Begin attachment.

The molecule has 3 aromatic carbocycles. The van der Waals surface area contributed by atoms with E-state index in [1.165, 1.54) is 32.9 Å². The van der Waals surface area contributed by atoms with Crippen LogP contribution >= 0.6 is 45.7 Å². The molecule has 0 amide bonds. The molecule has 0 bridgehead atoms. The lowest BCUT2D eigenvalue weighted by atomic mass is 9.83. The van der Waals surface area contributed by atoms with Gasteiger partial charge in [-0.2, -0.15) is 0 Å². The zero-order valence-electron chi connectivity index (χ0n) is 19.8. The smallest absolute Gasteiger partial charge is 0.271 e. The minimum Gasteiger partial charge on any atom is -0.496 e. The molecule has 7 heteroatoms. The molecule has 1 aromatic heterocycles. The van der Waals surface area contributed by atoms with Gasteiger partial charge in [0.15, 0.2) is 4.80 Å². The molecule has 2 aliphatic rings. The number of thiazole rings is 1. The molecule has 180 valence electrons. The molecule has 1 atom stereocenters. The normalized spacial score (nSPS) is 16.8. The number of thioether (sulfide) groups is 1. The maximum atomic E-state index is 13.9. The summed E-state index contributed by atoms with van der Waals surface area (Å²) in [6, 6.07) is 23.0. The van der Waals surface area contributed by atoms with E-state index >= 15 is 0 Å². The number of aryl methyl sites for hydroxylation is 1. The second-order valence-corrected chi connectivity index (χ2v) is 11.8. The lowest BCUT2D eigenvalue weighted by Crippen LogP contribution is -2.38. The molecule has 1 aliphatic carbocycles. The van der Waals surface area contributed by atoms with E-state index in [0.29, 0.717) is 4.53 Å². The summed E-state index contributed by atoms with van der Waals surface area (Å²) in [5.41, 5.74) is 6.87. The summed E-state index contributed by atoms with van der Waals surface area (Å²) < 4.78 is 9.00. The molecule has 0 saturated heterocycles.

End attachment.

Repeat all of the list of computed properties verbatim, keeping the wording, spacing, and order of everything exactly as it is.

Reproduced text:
The molecule has 3 aromatic carbocycles. The van der Waals surface area contributed by atoms with E-state index in [1.165, 1.54) is 32.9 Å². The van der Waals surface area contributed by atoms with Crippen LogP contribution >= 0.6 is 45.7 Å². The molecule has 0 amide bonds. The molecule has 0 bridgehead atoms. The lowest BCUT2D eigenvalue weighted by atomic mass is 9.83. The van der Waals surface area contributed by atoms with Gasteiger partial charge in [-0.2, -0.15) is 0 Å². The zero-order valence-electron chi connectivity index (χ0n) is 19.8. The smallest absolute Gasteiger partial charge is 0.271 e. The minimum Gasteiger partial charge on any atom is -0.496 e. The molecule has 7 heteroatoms. The molecule has 1 aromatic heterocycles. The van der Waals surface area contributed by atoms with Gasteiger partial charge in [0.15, 0.2) is 4.80 Å². The molecule has 2 aliphatic rings. The number of thiazole rings is 1. The molecule has 180 valence electrons. The molecule has 1 atom stereocenters. The normalized spacial score (nSPS) is 16.8. The number of thioether (sulfide) groups is 1. The maximum atomic E-state index is 13.9. The summed E-state index contributed by atoms with van der Waals surface area (Å²) in [6, 6.07) is 23.0. The van der Waals surface area contributed by atoms with E-state index >= 15 is 0 Å². The number of aryl methyl sites for hydroxylation is 1. The second-order valence-corrected chi connectivity index (χ2v) is 11.8. The lowest BCUT2D eigenvalue weighted by Crippen LogP contribution is -2.38. The molecule has 1 aliphatic carbocycles. The van der Waals surface area contributed by atoms with E-state index in [0.29, 0.717) is 4.53 Å². The summed E-state index contributed by atoms with van der Waals surface area (Å²) in [5.41, 5.74) is 6.87. The summed E-state index contributed by atoms with van der Waals surface area (Å²) < 4.78 is 9.00. The molecule has 0 saturated heterocycles.